|Publication number||US3740026 A|
|Publication date||Jun 19, 1973|
|Filing date||Jan 27, 1972|
|Priority date||Jan 27, 1972|
|Also published as||CA992925A, CA992925A1|
|Publication number||US 3740026 A, US 3740026A, US-A-3740026, US3740026 A, US3740026A|
|Original Assignee||Graco Inc|
|Export Citation||BiBTeX, EndNote, RefMan|
|Patent Citations (8), Referenced by (7), Classifications (8), Legal Events (2)|
|External Links: USPTO, USPTO Assignment, Espacenet|
United States Patent 1 Wilke LIQUID AGITATOR AND DISPENSING SYSTEM  Inventor: Joseph V. Wilke, Chicago, Ill.
 Assignee: Graco Inc., Minneapolis, Minn.
 Filed: Jan. 27, 1972 [211 App]. No.: 221,323
 US. Cl. 259/67  Int. Cl 801i 7/16  Field of Search 259/66, 67, 107,
 References Cited UNITED STATES PATENTS 1,842,938 1/1932 Hancock 259/67 3,054,600 9/1962 Marsh 259/67 3,176,876 4/1965 Fischer 222/44 174,269 2/1876 Martin 259/23 1% June 19, 1973 1,678,735 7/1928 Larson 259/65 2,445,216 7/1948 Foltz 259/67 2,548,106 4/1951 Hancock.... 259/67 3,088,714 5/1963 lsreeli 259/66 Primary ExaminerRobert W. Jenkins Azt0rneyPaul L. Sjoquist  ABSTRACT A series of agitators driven by a single motor that is capable of stirring several liquid or paint colorant containers at the same time. The agitators may be selectively moved to engage or disengage their respective containers to allow manual stirring or filling of any desired number. Each agitator is driven through a circular stirring motion by a rotating motor shaft which is attached to a single eccentric member. A dispensing meter is attached to each container to precisely meter the desired amount of stirred liquid or paint colorant.
7 Claims, 3 Drawing Figures BACKGROUND OF THE INVENTION 1. Field of the Invention:
This invention relates to a system with agitators for simultaneously mixing liquids contained in several containers. More precisely, it is concerned with a series of selectively movable agitators that allow the manual stirring of a selective number of liquid containers.
2. Description of the Prior Art:
Liquid mixing systems that utilize a single power source to stir a plurality of mixing and dispensing containers at the same time are known. For example, U.S. Pat. No. 3,088,714 to Isreeli dated May 7, 1963. In addition, the prior art teaches the use of a .single motor to drive mixing paddles in several different liquid paint containers that also have dispensing valves for each container. In none of the known prior art is a single motor used to drive a plurality of agitators in different liquid dispensing and mixing containers with members that are selectively movable to allow engagement or disengagement of each individual container or group of containers. By incorporating such a selectivity feature, the recurring operations of filling and mixing only specific containers are more easily accompished. The problem of stopping all agitators to fill or mix is completely eliminated.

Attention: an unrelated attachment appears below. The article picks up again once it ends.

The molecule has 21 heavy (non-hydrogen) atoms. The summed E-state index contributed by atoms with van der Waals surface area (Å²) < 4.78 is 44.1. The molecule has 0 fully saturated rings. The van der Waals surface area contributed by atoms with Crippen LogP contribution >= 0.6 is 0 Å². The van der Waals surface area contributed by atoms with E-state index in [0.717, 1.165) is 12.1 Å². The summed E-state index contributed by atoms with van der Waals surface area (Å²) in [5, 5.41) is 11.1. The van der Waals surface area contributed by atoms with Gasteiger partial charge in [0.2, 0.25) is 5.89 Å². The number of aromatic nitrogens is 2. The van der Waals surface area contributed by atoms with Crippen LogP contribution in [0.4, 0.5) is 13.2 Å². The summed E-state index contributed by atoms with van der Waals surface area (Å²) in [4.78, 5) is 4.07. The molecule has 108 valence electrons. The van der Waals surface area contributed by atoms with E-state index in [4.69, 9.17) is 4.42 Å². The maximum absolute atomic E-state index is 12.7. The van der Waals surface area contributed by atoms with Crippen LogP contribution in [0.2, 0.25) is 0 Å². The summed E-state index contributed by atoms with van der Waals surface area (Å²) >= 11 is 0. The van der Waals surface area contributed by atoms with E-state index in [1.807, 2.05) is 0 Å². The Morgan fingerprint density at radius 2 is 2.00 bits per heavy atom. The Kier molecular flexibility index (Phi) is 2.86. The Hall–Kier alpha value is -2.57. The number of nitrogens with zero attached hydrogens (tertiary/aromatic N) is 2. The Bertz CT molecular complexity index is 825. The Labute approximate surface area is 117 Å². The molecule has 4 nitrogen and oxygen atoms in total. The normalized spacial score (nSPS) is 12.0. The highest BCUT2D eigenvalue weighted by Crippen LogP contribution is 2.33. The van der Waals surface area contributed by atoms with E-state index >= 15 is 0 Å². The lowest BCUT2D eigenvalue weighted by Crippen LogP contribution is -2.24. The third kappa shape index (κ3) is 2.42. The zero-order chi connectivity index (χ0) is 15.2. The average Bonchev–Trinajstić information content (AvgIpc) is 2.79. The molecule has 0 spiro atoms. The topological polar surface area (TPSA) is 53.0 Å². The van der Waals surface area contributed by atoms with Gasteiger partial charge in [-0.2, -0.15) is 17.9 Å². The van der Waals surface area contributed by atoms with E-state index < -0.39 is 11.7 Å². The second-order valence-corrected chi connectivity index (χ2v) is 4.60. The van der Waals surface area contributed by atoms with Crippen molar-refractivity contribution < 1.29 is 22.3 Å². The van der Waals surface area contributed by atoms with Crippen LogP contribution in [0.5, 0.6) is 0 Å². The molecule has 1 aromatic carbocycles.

SUMMARY OF THE INVENTION The single motor driven agitator of this invention may be selectively engaged or disengaged from one or more of a larger group of liquid mixing and dispensing containers. These containers may also incorporate metering devices to dispense a desired amount of paint colorant.
The primary object of this invention is an improved system of liquid mixing containers.
An additional object is a single motor driven mixing system that is'selectively operable to engage or disengage the motor source from one or more of its agitators connected to a plurality of liquid mixing containers.
Still another more specific object is a single motor driven paint colorant mixer that can be selectively operable to engage or disengage one or more of a plurality of paint colorant mixing, dispensing and metering devices. FIG. 1 represents a top view of the preferred embodiment of my invention. FIG. 2 shows the side view of FIG. 1 with a section partially cut away. FIG. 3 is an enlarged side view with one drive arm engaged in a cross-sectioned knob of a mixers crank arm handle.
FIG. 1 shows a'top view of the circular turntable that holds twelve liquid-agitators in a circular configuration. Each agitator is part of a generally A-shaped wire member or drive arm 1 that has two leg members that are bent at right angles and terminate in two plastic or rubber tips 2. A swivel mounting at connection 3 allows each agitator l and its leg members to be pivoted in an upward direction past true vertical to end up in an obtuse angle when seated. As is readily apparent, each arm I with terminating leg tips 2 could by a minor modification engage only one knob 12, rather than the two leg members shown. The shaft 4 is the pivot for the circular plate member 5 that has the six pivot clamps 3 with one for each of the A-shaped members 1.
In FIG. 2 the eccentric. element 6 with shaft 4 is shown connected to motor driven shaft 7 at the other end. Electric motor 8 provides the necessary power to rotate shaft 7. When this happens, eccentric shaped member 6 is rotated as a unit with shaft 7. However, because of a freely rotatable connection with shaft 4, plate 5 does not rotate in unison with members 6 and 7 but, instead, describes what may be termed a planetary motion. This motion of plate 5 is a radial motion around a different axis from the axis of rotation of shaft 7 and it causes the twelve ends 2 of the six drive arms 1 to rotate in twelve separate circular motions around twelve different axes.